Faith Baptist Church
4258 Botetourt Road
Fincastle, Virginia 24090
(540) 473-2325

On Being a Good Team Player

Are you a good team player? Do you get along well with others? These questions are used all of the time in the athletic arena as well as the business world today. I think this also applies to the local church family. Are we good team players? Can we take a bow in recognition for doing a fine job without letting our ego get out of control? Can we take constructive criticism and learn from it without getting a bad attitude, after all the Bible does say, “A fool despiseth his father’s instruction, but he that regardeth reproof is prudent.” Prov. 15:5.

Can you handle being temporarily set on the bench while the Lord prunes you for his work? Can you remain faithful to the team to which God has placed you during this time without grumbling and spreading discord among the other members of your team?

Mature players, just as mature believers know they are not always at their best. They know it is their instructor, the Holy Spirit, who is responsible, and is duty bound to pull them from the field of competition for the betterment of the team at times. Sometimes even a pastor has to reposition a member in a role in the church, or place a little more responsibility on a member at times. As expected personal friendships at these times can be at risk, especially if you are the one who has to pull someone from something they like doing to do something else the team needs.

It must be noted by everyone on the team, including the coach / pastor that no individual is greater than the group, and no one is ever greater than the purpose of the group.

In a local church the pastor is to lead by example and the mature men and women are to lead by their example as well. Of course, Bible doctrine sets the standard for what a Christian example is.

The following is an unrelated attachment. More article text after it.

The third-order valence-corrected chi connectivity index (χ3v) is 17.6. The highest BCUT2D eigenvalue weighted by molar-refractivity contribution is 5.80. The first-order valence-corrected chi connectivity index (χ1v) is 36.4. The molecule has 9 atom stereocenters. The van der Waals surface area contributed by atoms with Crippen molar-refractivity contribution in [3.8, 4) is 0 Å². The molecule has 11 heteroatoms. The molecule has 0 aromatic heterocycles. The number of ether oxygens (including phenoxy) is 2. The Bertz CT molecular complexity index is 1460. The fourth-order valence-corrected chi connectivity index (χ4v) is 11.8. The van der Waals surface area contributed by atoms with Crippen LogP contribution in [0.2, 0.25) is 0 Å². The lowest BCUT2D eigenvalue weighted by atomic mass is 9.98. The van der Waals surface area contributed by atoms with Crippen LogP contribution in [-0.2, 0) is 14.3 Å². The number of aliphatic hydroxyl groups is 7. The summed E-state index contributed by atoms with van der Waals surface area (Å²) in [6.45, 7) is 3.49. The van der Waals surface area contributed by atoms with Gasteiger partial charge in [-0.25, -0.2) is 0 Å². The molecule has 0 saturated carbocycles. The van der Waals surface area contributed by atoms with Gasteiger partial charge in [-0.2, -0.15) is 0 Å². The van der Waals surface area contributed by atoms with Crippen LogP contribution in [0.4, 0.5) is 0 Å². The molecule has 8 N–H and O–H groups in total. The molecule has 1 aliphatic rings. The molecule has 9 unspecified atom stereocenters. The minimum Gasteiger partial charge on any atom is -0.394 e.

None of us are above the example, and no man made codes and methodologies are exempt from Bible doctrine, which is the rule that sets the standard of conduct.

The Apostle Paul also knew that no believer ever knows it all, or is 100% right all of the time. He knew that we all have room for improvement either in our knowledge of the Bible, or in bettering our character as believers. He knew we can always improve in our spiritual gift capacities. He knew if he accomplished anything in the name of the Lord that all the credit belonged to the Lord. He counted all of the things that he could do, and the things which he had to be nothing more than waste, if they were separate from the Lord (Phil. 3:7-9). Human praise was the last thing Paul desired. Personal recognition was the last thing on his mind. It was Paul’s mission, even as it is ours, to grasp as much of the epignosis; the higher knowledge of Christ as possible, even if it cost us our life.

There are many in the ministry today who boast of their accomplishments. They send out invitations for other believers to come and listen to their alleged success secrets, and of course most of the time there is a hefty price tag to go along with the revelation of their secrets of success. This is never what Paul did. His idea of success was for men to preach the word; the whole counsel of God’s word, and then let the Holy Spirit do the rest. He did not rely on slick marketing techniques on how to get people in the church. The late Dr. H. A. Ironside said the church is for the saved. It is the place where God’s people must come in and let the mind of Christ be formed in our lives; where we learn to be occupied with Christ. This is how we learn to operate as a team for Jesus Christ.

Paul realized his successes may have drawn the favor of some, but his determination to stick with the truth would drive off others just as fast. Fellow saints, we are servants on the Lord’s team and we serve at His bidding, I Cor. 3:5-8.

The Pastor
December 2010